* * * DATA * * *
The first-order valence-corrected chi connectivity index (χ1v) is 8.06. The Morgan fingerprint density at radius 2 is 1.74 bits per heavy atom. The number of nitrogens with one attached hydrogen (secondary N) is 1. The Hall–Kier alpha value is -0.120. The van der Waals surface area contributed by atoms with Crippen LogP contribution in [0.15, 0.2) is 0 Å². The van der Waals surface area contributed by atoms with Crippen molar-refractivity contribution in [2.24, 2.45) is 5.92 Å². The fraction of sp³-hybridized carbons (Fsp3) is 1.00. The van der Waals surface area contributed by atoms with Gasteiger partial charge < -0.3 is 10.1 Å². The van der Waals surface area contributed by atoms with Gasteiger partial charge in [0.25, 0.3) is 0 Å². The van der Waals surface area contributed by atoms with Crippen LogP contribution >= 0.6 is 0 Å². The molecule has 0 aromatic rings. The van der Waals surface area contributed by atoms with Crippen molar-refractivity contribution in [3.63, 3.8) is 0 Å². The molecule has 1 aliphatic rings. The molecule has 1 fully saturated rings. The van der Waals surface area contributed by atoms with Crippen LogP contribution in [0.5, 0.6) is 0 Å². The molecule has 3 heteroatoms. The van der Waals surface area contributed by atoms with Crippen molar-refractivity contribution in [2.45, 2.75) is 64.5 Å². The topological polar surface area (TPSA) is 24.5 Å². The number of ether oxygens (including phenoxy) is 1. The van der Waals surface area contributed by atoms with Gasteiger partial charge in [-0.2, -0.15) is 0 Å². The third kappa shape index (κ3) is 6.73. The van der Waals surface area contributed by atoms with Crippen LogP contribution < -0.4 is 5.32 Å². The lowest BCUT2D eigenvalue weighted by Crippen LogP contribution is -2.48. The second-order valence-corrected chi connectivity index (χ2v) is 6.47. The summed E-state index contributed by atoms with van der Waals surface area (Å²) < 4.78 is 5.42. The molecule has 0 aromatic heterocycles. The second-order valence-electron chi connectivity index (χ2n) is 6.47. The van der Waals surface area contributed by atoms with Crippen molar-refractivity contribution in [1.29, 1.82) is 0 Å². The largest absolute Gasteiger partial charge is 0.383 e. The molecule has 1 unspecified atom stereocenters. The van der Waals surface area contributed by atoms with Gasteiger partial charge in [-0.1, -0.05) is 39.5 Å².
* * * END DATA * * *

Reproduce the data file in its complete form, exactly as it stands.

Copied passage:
The first-order valence-corrected chi connectivity index (χ1v) is 8.06. The Morgan fingerprint density at radius 2 is 1.74 bits per heavy atom. The number of nitrogens with one attached hydrogen (secondary N) is 1. The Hall–Kier alpha value is -0.120. The van der Waals surface area contributed by atoms with Crippen LogP contribution in [0.15, 0.2) is 0 Å². The van der Waals surface area contributed by atoms with Crippen molar-refractivity contribution in [2.24, 2.45) is 5.92 Å². The fraction of sp³-hybridized carbons (Fsp3) is 1.00. The van der Waals surface area contributed by atoms with Gasteiger partial charge < -0.3 is 10.1 Å². The van der Waals surface area contributed by atoms with Gasteiger partial charge in [0.25, 0.3) is 0 Å². The van der Waals surface area contributed by atoms with Crippen LogP contribution >= 0.6 is 0 Å². The molecule has 0 aromatic rings. The van der Waals surface area contributed by atoms with Crippen molar-refractivity contribution in [3.63, 3.8) is 0 Å². The molecule has 1 aliphatic rings. The molecule has 1 fully saturated rings. The van der Waals surface area contributed by atoms with Crippen LogP contribution in [0.5, 0.6) is 0 Å². The molecule has 3 heteroatoms. The van der Waals surface area contributed by atoms with Crippen molar-refractivity contribution in [2.45, 2.75) is 64.5 Å². The topological polar surface area (TPSA) is 24.5 Å². The number of ether oxygens (including phenoxy) is 1. The van der Waals surface area contributed by atoms with Gasteiger partial charge in [-0.2, -0.15) is 0 Å². The third kappa shape index (κ3) is 6.73. The van der Waals surface area contributed by atoms with Crippen LogP contribution < -0.4 is 5.32 Å². The lowest BCUT2D eigenvalue weighted by Crippen LogP contribution is -2.48. The second-order valence-corrected chi connectivity index (χ2v) is 6.47. The summed E-state index contributed by atoms with van der Waals surface area (Å²) < 4.78 is 5.42. The molecule has 0 aromatic heterocycles. The second-order valence-electron chi connectivity index (χ2n) is 6.47. The van der Waals surface area contributed by atoms with Crippen molar-refractivity contribution in [1.29, 1.82) is 0 Å². The largest absolute Gasteiger partial charge is 0.383 e. The molecule has 1 unspecified atom stereocenters. The van der Waals surface area contributed by atoms with Gasteiger partial charge in [-0.1, -0.05) is 39.5 Å².